A lifetime without borders

Autobiography of Erling Soderstrom

Erling Soderstrom in the Xingu with the Kamayurá Indians


I was born on a small island called Seskarö, situated in the Arctic region of the Baltic Sea. Only ten kilometers away, across the sea, was the border to Finland.

My father was a Lutheran pastor, sprung from a peasant family. He had a wandering spirit and before my birth he had volunteered to fight the Russian invasion of Finland in the winter war of 1940.

I was only a toddler when he packed the suitcases for another adventure. Our family moved to Iowa in the United States where he researched the Lutheran Church history for his doctorate in theology.

We returned to Sweden in 1958 and settled in a working class suburb called Jakobsberg, outside Stockholm.

I was never happy there and spent most of my free time wandering in the nearby forest. I became an expert on birds and wild life and and the age of nine I could recognize and name every wild bird in Sweden.

My childhood dreams were to become one day an artist and an explorer of the wilderness...

In 1966 father had packed our bags once more. Now the destination was Rhodesia (today's Zimbabwe) where he had found a job to train African Lutheran ministers in Salisbury (today's Harare). I was then 14 years old.

At that time the country was racially segregated but I had the chance to live in one of the very few ethnically mixed communities, an ecumenical religious college located outside of the town limit near a historical site of balancing rocks.

I went to a whites only boys' high school. But my friendship with African people made it impossible to accept the prevailing theory of "racial evolution" which then prevailed among my white class-mates. I quickly became an outcast.

At school I became known as the "kaffir lover".

But the African savannah, the open spaces and the wildlife I came to learn about on treks and hunting expeditions in Matabeleland and Mberengwe made a lifetime impression on me. 16 years old I had my own hunting rifle and there was nothing I loved more than exploring the rocky hills in the wildest and most unpopulated regions.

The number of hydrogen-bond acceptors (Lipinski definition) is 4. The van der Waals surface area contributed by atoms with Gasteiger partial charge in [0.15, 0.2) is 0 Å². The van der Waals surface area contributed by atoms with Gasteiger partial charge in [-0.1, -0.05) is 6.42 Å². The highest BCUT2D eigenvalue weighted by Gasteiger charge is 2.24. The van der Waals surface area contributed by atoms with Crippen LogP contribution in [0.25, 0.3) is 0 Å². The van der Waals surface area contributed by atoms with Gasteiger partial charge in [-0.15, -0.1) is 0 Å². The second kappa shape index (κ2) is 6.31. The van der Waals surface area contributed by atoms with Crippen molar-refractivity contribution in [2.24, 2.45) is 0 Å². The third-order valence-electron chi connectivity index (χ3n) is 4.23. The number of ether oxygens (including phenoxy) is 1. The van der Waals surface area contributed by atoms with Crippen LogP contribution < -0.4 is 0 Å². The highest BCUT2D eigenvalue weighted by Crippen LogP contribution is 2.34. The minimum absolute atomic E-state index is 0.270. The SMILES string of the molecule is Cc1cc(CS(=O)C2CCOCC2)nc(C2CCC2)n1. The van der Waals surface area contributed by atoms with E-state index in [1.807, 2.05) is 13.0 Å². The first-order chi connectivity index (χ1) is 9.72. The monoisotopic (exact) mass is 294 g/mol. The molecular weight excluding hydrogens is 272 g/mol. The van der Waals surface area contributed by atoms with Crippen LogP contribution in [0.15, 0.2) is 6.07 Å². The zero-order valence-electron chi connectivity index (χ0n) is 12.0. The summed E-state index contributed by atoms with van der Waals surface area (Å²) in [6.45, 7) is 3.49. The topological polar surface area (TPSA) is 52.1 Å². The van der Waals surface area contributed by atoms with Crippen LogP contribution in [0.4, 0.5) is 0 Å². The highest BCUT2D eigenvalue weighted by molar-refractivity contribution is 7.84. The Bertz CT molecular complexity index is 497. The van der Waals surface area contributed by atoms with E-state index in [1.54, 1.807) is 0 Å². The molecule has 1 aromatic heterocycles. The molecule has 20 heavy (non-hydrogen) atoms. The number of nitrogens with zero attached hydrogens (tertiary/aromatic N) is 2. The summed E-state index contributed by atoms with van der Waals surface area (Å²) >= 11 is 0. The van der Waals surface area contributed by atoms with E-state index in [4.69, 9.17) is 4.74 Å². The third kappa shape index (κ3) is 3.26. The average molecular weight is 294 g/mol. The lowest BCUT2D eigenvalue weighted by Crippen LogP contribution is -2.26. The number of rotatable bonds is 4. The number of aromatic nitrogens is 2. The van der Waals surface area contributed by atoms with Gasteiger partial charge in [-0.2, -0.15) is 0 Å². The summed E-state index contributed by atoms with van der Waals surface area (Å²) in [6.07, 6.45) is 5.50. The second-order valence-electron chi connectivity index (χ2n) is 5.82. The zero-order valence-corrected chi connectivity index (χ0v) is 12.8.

Having finished my General Certificate of Education in Ordinary and Advanced Levels, I became involved in the political struggle against the racial discriminations.

I helped to organize demonstrations and clandestinely print and spread leaflets in the African suburbs and so-called Tribal Trust Lands in the countryside against a proposed agreement for Rhodesian independance which would have garanteed white supremacy over the foreseeable future.

I was arrested and interrogated by the Rhodesian security police and in March 1972 I was served a an official deportation order and deported from the country.

I was white and lucky and got away without any injuries. Some of my African friends in the resistance movement, like the ZAPU leader Josiah Chinamano, were detained without trial in concentration camps. A few, like Edson Sithole, were assassinated.

Back in Sweden I had the task as Scandinavian representative for the united African opposition movement in Zimbabwe to lobby for support in collaboration with Edson Zvobgo who was then exiled in Canada and who later became a leading minister in Mugabe's ZANU-PF government.

In Sweden I worked closely with human rights groups like Amnesty International, the Anti-apartheid movement and the Africa Groups (An African liberation support group in Sweden).

But I had no resources for the lobbying work, I was only 20 years old and totally inexperienced in European politics. In the end I did not achieve anything of lasting value for the cause.

Instead I enrolled at university in Stockholm but once I had received a loan for my university studies I set off for new, unexplored horizons. Like so many of my generation at that time, I travelled overland to India to find my spiritual enlightenment, mixing hippie and marijuana philosophy with Eastern mysticism.

In 1973 I returned from a Buddhist ashram in the town of Budh Gaya to the cold winter in Sweden. I was not a bit wiser in my head, in fact more lost in my life than ever before.

The following autumn I began building a new home and a new "family" of friends at Sunderby People's High School of Fine Arts and Crafts, located near the Polar Circle not far from my place of birth.

It was a boarding school and the young art students formed a very close knit community of friends, some of whom still I keep contact with 30 years later.

I stayed two years at that school, learning the craft of oil painting and photography, and edited the local school magazine. Sunderbyn was at that time also a center for the logging industry and in the summer seasons I earned extra money by logging timber along the shore of the Luleĺ river.

Having finished Art School I got a job as High School teacher of Arts and Crafts in the town of Luleĺ. A year later, when the summer holidays began I was back on the river, logging the timber until the very lost piece of wood had been dispatched and the logging industry, a regional tradition, was laid down forever.

The year was 1978. I had saved some cash and longed for a new horizon and a new adventure. A cheap charter flight took me to the Canary Islands where sailboats gather in winter to set off on the transatlantic cruise.

I scouted around the ports and found a German skipper on a ten meter boat who was willing to take me on if I helped with the general chores on board.

We sailed to Barbados, where I left the ship and cruised around the Caribbean a few months with other yachts before landing in Venezuela. I later learnt that the ship I had sailed across the Atlantic was stolen and the German skipper had been arrested in Barbados!